Added special features to the DVD include commentary by writer-director Gibney, as well as deleted scenes, “The Making of Enron: the Smartest Guys in the Room,” video of Enron company skits, a gallery of Enron cartoons, the original Fortune magazine article and a “Where Are They Now?” section.
Families or individuals who suffered damage from Hurricane Rita have been approved to receive more than $605.5 million in assistance to date, according to the Federal Emergency Management Agency. The agency says 478,460 people have registered for Individual Assistance. Some 338, 391 home inspections have been requested, and 99 percent of those have been completed by a group of 48 field inspectors. FEMA says 92 percent of the debris from Hurricane Rita has been removed.
The Labor Department has awarded a $99,000 non-competitive grant to help veterans uprooted by Hurricanes Katrina and Rita find jobs. The National Veterans Outreach Program of the American GI Forum in San Antonio will receive the emergency funding to service Beaumont, Port Arthur and Houston.
State Attorney General Greg Abbott today issued a reminder to state retailers that they’re now required by law to conceal customer credit information. As of the first of the year, all retailers and other businesses must provide receipts and invoices that conceal all but the final four digits of customer’s credit card numbers. Abbott urged all consumers to check their receipts and notify his office if they see any noncompliance. Complaints can be filed at the AG’s office Web site or by phone at 1-800-252-8011.
Houston-based Globeleq is purchasing a majority of El Paso Corporation’s power generation assets in Central America. The emerging markets power company is gaining interests in six power generation projects in El Salvador, Nicaragua, Panama and the Dominican Republic. Globeleq owns over 700 megawatts of generating capacity in the Americas. Globeleg agreed to purchase El Paso’s generating assets in Southeast and South Asia last August. The company, which focuses on the emerging markets of Africa, the Americas and Asia, has more than 3,000 megawatts of generation capacity around the world, with 20 projects in 15 countries.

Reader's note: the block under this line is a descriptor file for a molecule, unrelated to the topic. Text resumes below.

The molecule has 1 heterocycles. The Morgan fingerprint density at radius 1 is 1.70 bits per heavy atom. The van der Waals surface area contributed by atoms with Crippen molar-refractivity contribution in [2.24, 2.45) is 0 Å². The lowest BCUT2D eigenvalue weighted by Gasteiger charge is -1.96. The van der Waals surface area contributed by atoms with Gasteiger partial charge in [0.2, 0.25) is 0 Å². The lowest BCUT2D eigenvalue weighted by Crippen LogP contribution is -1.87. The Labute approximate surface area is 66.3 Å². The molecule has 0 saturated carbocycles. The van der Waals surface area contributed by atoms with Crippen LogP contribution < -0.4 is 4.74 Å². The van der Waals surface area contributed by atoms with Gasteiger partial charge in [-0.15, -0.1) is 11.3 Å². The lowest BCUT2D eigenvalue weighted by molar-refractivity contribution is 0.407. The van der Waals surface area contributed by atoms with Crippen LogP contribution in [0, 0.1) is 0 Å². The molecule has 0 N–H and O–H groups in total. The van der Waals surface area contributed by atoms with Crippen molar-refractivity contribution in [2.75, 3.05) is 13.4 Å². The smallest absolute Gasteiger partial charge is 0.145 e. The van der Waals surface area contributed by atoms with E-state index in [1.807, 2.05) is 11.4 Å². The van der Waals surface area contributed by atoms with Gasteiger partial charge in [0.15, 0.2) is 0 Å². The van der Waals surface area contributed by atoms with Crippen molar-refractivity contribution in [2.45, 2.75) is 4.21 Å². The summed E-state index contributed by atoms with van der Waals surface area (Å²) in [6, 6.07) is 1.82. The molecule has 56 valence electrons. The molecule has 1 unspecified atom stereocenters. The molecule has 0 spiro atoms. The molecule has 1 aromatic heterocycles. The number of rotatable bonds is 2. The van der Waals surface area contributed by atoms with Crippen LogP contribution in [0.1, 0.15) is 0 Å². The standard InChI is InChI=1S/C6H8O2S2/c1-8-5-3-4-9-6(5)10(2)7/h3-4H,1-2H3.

Houston-based Apache Corporation is purchasing the oil and gas operations of Dallas-based Pioneer Natural Resources in Argentina for $675 million. Apache says it views the purchase as a platform from which to pursue further growth.
Kinder Morgan’s Terasen subsidiary has agreed to sell Terasen Water and Utility Services and its affiliated companies to a consortium for $125 million in Canadian dollars, according to the Houston Business Journal. Terasen Water and Utility provides water, wastewater and utility services in western Canada.
Kinder Morgan Energy Partners is investing $57 million into a major expansion project and an acquisition that it says will provide additional infrastructure for terminal services along the East Coast. The plans include the construction of new liquids storage tanks at its Perth Amboy terminal in New York Harbor and the purchase of a bulk facility adjacent to the company’s Shipyard River terminal in Charleston, South Carolina from Allied Terminals.
Internet America is moving its headquarters to Houston from Dallas, consolidating some of its operations here. the company has been restructuring its financial management and reporting systems to support a focus on its wireless Internet access business, according to the Houston Chronicle.